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East Village townhouse owned by Phil Hartman and Doris Kornish Two Boots pizza founders to be auctioned

Phil Hartman and Doris Kornish, who filed for divorce in 2005, have been battling in court over the property, which went into chapter 11 in order to halt a foreclosure sale that had been scheduled for last October.

113 East 2nd Street (credit StreetEasy) and the first Two Boots location on Avenue A (Sours: The Real Deal)

 

Although Philip (Phil) Hartman and Doris Kornish, who founded Two Boots Pizzeria 28 years ago, filed for divorce in 2005, now Hartman wants to boot Kornish out of the townhouse that has been the family home for years. She said: “planned to live in the house the rest of her life.”

The couple has been battling in court over the property at 113 E. Second St., worth an estimated $14 million. For a long time, they agreed to sell the property, which went into Chapter 11 to halt a seizure sale that had scheduled for October 2016. Warburg Realty plans to list 8,500 sf home for $10 million.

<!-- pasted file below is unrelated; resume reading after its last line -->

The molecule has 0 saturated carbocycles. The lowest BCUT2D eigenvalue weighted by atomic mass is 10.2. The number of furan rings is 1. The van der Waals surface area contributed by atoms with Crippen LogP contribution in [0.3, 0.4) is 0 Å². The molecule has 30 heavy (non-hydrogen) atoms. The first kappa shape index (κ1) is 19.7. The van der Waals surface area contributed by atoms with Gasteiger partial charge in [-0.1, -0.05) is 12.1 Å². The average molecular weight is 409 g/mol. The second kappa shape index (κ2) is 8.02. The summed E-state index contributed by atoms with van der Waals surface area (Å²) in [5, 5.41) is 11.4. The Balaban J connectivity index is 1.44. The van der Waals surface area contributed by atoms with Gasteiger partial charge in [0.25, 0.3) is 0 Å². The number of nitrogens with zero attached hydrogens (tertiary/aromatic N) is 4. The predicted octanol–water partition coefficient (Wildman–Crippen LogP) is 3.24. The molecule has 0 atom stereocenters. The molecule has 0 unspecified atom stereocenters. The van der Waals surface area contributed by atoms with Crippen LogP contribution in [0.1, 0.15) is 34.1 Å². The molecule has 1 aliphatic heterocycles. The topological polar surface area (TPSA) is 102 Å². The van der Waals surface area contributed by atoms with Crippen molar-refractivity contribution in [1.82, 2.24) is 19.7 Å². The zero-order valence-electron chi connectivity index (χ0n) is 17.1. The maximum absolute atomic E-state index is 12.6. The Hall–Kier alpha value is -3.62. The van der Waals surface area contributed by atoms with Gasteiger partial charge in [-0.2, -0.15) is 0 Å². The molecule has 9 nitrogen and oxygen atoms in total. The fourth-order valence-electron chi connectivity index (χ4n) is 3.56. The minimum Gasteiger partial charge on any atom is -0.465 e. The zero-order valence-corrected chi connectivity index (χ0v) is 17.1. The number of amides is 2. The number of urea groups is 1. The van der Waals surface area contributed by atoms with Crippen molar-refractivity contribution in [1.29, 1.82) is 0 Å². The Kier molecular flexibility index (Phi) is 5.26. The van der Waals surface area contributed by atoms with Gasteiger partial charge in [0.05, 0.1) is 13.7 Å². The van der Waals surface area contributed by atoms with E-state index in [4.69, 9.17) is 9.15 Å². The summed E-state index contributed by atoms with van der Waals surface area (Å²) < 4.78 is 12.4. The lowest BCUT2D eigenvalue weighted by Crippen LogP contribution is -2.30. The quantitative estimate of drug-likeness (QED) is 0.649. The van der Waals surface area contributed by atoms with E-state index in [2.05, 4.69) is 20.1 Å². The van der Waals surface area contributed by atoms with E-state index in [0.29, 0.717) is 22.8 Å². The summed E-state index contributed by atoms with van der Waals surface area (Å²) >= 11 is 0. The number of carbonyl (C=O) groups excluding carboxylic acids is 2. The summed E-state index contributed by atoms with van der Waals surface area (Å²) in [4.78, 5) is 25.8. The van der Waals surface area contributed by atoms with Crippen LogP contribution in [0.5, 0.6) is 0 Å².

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Filmmaker and restaurateur, 60, says in papers filed in Manhattan Supreme Court, that Kornish convinced him to let her stay until 2012, the time the youngest of their three children went to college. But she did leave. “I have done so much work in the house to make it my home,” Kornish told WSJ. Now she planned to live in the house the rest of her life and pass it along to her children, she said.

Kornish, who is set to get half the proceeds from the sale after the debt is paid off, transferred her stake in Two Boots to her husband as part of the divorce agreement. The pizzeria opened as the East Village was beginning to improve, and it is now expanding to more than a dozen locations.  [WSJ] 

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